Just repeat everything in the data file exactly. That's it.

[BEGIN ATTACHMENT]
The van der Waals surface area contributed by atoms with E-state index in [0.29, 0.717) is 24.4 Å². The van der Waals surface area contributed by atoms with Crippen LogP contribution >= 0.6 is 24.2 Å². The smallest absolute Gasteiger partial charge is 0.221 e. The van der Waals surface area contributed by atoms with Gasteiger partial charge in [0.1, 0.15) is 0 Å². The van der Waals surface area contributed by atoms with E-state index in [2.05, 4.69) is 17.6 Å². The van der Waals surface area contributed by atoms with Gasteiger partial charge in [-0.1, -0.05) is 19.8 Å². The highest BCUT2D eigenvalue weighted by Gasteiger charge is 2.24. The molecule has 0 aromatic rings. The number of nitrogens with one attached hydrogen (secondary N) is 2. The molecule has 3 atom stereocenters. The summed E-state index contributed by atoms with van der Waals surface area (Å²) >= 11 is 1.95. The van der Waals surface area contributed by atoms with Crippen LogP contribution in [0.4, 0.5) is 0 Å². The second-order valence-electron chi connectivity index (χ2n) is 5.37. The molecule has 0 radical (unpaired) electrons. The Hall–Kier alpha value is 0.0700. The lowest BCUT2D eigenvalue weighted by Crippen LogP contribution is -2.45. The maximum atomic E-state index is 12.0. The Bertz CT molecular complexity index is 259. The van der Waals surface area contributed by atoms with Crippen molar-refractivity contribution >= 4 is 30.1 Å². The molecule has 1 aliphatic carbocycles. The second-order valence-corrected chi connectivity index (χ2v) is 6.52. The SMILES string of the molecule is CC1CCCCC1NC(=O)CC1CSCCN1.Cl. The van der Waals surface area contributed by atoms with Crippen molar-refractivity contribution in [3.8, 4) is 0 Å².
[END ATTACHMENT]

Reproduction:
The van der Waals surface area contributed by atoms with E-state index in [0.29, 0.717) is 24.4 Å². The van der Waals surface area contributed by atoms with Crippen LogP contribution >= 0.6 is 24.2 Å². The smallest absolute Gasteiger partial charge is 0.221 e. The van der Waals surface area contributed by atoms with Gasteiger partial charge in [0.1, 0.15) is 0 Å². The van der Waals surface area contributed by atoms with E-state index in [2.05, 4.69) is 17.6 Å². The van der Waals surface area contributed by atoms with Gasteiger partial charge in [-0.1, -0.05) is 19.8 Å². The highest BCUT2D eigenvalue weighted by Gasteiger charge is 2.24. The molecule has 0 aromatic rings. The number of nitrogens with one attached hydrogen (secondary N) is 2. The molecule has 3 atom stereocenters. The summed E-state index contributed by atoms with van der Waals surface area (Å²) >= 11 is 1.95. The van der Waals surface area contributed by atoms with Crippen LogP contribution in [0.4, 0.5) is 0 Å². The second-order valence-electron chi connectivity index (χ2n) is 5.37. The molecule has 0 radical (unpaired) electrons. The Hall–Kier alpha value is 0.0700. The lowest BCUT2D eigenvalue weighted by Crippen LogP contribution is -2.45. The maximum atomic E-state index is 12.0. The Bertz CT molecular complexity index is 259. The van der Waals surface area contributed by atoms with Crippen molar-refractivity contribution >= 4 is 30.1 Å². The molecule has 1 aliphatic carbocycles. The second-order valence-corrected chi connectivity index (χ2v) is 6.52. The SMILES string of the molecule is CC1CCCCC1NC(=O)CC1CSCCN1.Cl. The van der Waals surface area contributed by atoms with Crippen molar-refractivity contribution in [3.8, 4) is 0 Å².